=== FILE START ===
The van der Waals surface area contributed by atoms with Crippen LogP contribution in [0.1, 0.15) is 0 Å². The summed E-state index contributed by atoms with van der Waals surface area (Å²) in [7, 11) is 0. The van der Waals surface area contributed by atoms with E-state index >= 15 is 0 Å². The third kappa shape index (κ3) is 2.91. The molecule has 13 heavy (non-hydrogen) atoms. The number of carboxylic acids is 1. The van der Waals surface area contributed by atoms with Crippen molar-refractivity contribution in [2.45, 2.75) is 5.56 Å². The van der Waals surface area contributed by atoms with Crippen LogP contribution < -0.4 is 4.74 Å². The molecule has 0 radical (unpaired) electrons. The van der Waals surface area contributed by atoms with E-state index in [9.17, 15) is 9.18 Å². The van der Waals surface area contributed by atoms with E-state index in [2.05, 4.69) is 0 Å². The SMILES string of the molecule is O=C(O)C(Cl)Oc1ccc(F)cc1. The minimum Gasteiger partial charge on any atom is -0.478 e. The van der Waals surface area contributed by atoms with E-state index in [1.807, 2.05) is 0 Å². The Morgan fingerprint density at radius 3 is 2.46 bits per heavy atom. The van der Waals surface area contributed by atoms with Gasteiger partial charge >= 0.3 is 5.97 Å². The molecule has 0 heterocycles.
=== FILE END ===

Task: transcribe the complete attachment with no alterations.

The van der Waals surface area contributed by atoms with Crippen LogP contribution in [0.1, 0.15) is 0 Å². The summed E-state index contributed by atoms with van der Waals surface area (Å²) in [7, 11) is 0. The van der Waals surface area contributed by atoms with E-state index >= 15 is 0 Å². The third kappa shape index (κ3) is 2.91. The molecule has 13 heavy (non-hydrogen) atoms. The number of carboxylic acids is 1. The van der Waals surface area contributed by atoms with Crippen molar-refractivity contribution in [2.45, 2.75) is 5.56 Å². The van der Waals surface area contributed by atoms with Crippen LogP contribution < -0.4 is 4.74 Å². The molecule has 0 radical (unpaired) electrons. The van der Waals surface area contributed by atoms with E-state index in [9.17, 15) is 9.18 Å². The van der Waals surface area contributed by atoms with E-state index in [2.05, 4.69) is 0 Å². The SMILES string of the molecule is O=C(O)C(Cl)Oc1ccc(F)cc1. The minimum Gasteiger partial charge on any atom is -0.478 e. The van der Waals surface area contributed by atoms with E-state index in [1.807, 2.05) is 0 Å². The Morgan fingerprint density at radius 3 is 2.46 bits per heavy atom. The van der Waals surface area contributed by atoms with Gasteiger partial charge >= 0.3 is 5.97 Å². The molecule has 0 heterocycles.